Tag Archives: Home Canning

Meyer Lemon Curd, YUM!

I’m going to post another throwback blog post.  The reason for this is I had made a batch of my Meyer Lemon Curd with the intent to use as a filling to either Lemon Bars or Pie, but things got away from me, so I stashed it in a gallon sized zip-top bag full in the freezer for later.



We’ve been invited to many Cocktail Parties in our Neighborhood since going into SIP Mode, sitting outdoors and maintaining our Social Distance, of course.

I was trying to dream up a Hostess Gift idea, and came up with this!



I just snipped a decent sized hole in the corner of the zip-bag and piped the Curd into a cleaned and sterilized half pint Mason Jar.  The frozen Curd was still quite malleable, but do be sure that you get as many of the air bubbles out with a plastic knife before sealing the jar.  The label I made myself on my laptop, printed that out, used some Craft Glue, Clear Wrap and some leftover ribbon that I have stashed away.  I added my Calling Card for our new Neighbor who invited a bunch of us over the other evening, and …


Food As Gifts!


March 25, 2014

Years back, I use to watch Martha Stewart’s television programs and then, well you know, things happened.  One particular episode, I recall her making Lemon Curd and I thought that someday I’d try that.

My darling husband goes nuts for Lemon Meringue Pie and don’t ya know, that’s what’s in the middle of it (shhh, please don’t tell him that, he claims to HATE curd, “that sounds gross”).

I found some more Meyer Lemons of all places, at Walmart, so here goes.

Auntie’s Meyer Lemon Pie Filling

12 Egg Yolks (freeze the whites in two separate containers for later use, like frosting for a cake)

2 C granulated Sugar

6 Meyer Lemons, juiced (approx. 1 C of juice, no seeds please)

2 sticks of Butter, diced

Zest from the Meyer Lemons

This recipe makes approximately 2 pints.

In a metal or glass bowl (heat-proof), whisk the egg yolks and sugar.  Place the bowl over a pot of simmering water, making sure that the water does not touch the bottom of the bowl.  Pour in the juice and stir continually with a rubber spatula or wooden spoon for about 10-15 minutes, until the mixture thickens.  Make sure not to allow the mixture to boil.  Add the butter and stir until melted and well incorporated.  Whisk in the reserved zest.

Carefully pour the curd into sterilized jars, best to use half pints or smaller mason jars, leaving ½ inch of head space.  With a damp paper towel, wipe the rim of the jars and seal with the lids and rings.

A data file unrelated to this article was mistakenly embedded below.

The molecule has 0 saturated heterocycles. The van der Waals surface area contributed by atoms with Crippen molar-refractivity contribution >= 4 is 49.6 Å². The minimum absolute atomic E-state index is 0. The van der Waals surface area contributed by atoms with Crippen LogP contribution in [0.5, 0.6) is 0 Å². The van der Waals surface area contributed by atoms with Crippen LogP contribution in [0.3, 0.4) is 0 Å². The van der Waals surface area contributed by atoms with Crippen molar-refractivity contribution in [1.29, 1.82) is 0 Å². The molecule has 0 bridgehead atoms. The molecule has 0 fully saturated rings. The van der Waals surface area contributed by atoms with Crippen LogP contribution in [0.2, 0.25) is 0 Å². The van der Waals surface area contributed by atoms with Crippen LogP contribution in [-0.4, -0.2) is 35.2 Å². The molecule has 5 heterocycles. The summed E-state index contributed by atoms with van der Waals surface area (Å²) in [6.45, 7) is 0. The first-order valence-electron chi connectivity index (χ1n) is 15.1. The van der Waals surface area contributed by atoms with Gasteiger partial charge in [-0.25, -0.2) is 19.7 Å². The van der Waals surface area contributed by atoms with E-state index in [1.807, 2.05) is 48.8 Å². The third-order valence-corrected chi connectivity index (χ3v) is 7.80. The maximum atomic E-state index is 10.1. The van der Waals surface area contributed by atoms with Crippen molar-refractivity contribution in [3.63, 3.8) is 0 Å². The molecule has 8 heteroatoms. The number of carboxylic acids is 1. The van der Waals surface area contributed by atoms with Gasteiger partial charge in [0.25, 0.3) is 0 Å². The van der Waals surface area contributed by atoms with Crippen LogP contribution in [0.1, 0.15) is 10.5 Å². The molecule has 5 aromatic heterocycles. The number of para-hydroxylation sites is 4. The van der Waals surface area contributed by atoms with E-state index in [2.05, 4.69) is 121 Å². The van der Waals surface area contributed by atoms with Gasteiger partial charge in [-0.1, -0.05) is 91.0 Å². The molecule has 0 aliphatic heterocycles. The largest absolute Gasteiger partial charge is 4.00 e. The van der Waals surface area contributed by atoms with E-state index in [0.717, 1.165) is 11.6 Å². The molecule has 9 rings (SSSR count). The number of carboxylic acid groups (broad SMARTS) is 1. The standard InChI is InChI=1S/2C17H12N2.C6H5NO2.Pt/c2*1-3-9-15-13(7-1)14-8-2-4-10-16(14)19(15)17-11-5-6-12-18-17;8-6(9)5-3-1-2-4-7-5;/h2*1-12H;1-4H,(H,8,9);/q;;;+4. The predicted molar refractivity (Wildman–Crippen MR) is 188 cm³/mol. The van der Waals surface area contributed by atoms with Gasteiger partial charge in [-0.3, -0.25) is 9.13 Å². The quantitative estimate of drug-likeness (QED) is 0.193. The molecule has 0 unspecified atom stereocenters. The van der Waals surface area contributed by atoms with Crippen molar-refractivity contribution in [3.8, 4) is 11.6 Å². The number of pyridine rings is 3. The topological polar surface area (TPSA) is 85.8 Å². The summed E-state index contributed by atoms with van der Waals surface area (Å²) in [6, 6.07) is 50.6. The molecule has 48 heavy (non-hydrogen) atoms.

If you would like to ‘put up’ your bounty for later consumption, process them in boiling water for 20 minutes, allow to cool overnight and store for up to one year (if they last that long).

Should you not feel so inclined to ‘can’ your curd, simply cool and then refrigerate for up to 2 weeks.

I gotta tell ya, the smell in the house was heavenly.  I got 4 half pint jars and then half of a 5th jar that I stashed in the `fridge for toast the next morning.  Not shown here was a huge dollop of Meyer Lemon Curd in my yogurt the following morning.


** Edit-2/2017- I was reading about dairy based canning recently; It is now recommended that instead of using the Water Bath method, Pressure Canning or Freezing is the preferred technique. **

Stewed Rhubarb For My Mother

In the past couple of years, I have discovered canning.

On a recent trip to visit with Mom, I took her to the local Farmer’s Market and she was searching high and low for fresh Rhubarb, to no avail.  So, the good daughter that I am, I found some at my green grocery and followed an easy Stewed Rhubarb recipe for canning.

Fresh Rhubarb

I bought a pound of fresh Rhubarb and gathered the rest of the ingredients:

½ Cup of Splenda, this is going to be Sugar-Free for Mom, but you can use granulated sugar to each quart of fruit.

That’s it.

Rhubarb needs to have the strings removed

I peeled away some of the tough, stringy bits …

steep the fruit in a sweetener

… chopped the fruit into about ¼ inch wide pieces and let it macerate in the Splenda for about an hour or so, till the juices started to flow.

gently bring the fruit mixture to a boil

Now we can gentle bring the mixture to a boil …

canned fresh Rhubarb

… and fill some jars a quarter of an inch from the rim.  I process the jars using the water bath method for 20 minutes.  I only got 3 half pint size jars out of this batch, but that will make Mom very happy when I take this to her on our next visit.

Homemade Chunky Applesauce

Growing up, I spent a lot of my summers with my maternal Great Grandmother in a tiny town in Central California.  ‘Ma’ was the local school’s Head Cook or Lunch Lady if you will, and she made the best stuff.  The thing that I liked was her Chunky Applesauce, MMM.  I carry on her recipe and make it for my Mother, who likes to mix it with the Stewed Rhubarb that I also can for her.

this is all you need to make chunky apple sauce

Here’s what you need.

Use the varietal of Apple that your family likes best, we like Fuji Apples.  Wash them well; peel and core them, then slice them up chunky.  Have a big bowl of acidulated water to land those apples into so that they don’t turn brown on you.  Figure on about three pounds of fruit for each quart of Chunky Apple Sauce.

WOW! That's alot of Apple peels

… and the remains


Now, drain the fruit and place them into a large pot over medium-high heat. Cook the apples, stirring occasionally, until they’re soft, but not mushy, we do want chunky after all.  If the apples aren’t releasing much water, add just about a cup or so of water to help things along. With an immersion blender, break up just some of the apples. Taste.  Does it need any sweetener?  Probably not, but how about some ground Cinnamon.

Homemade Chunky Apple Sauce

Spoon immediately into canning jars and process using your favorite method.

Now, why should you buy pureed apples, full of who knows what, when you can make your own yumminess.

These jars will keep a dark cupboard for up to a year once canned.  It’s wonderful spooned in to plain yogurt, or in Oatmeal and even as a side dish to Chicken, Turkey or Pork.


You Know It’s Spring Time When There’s Rhubarb!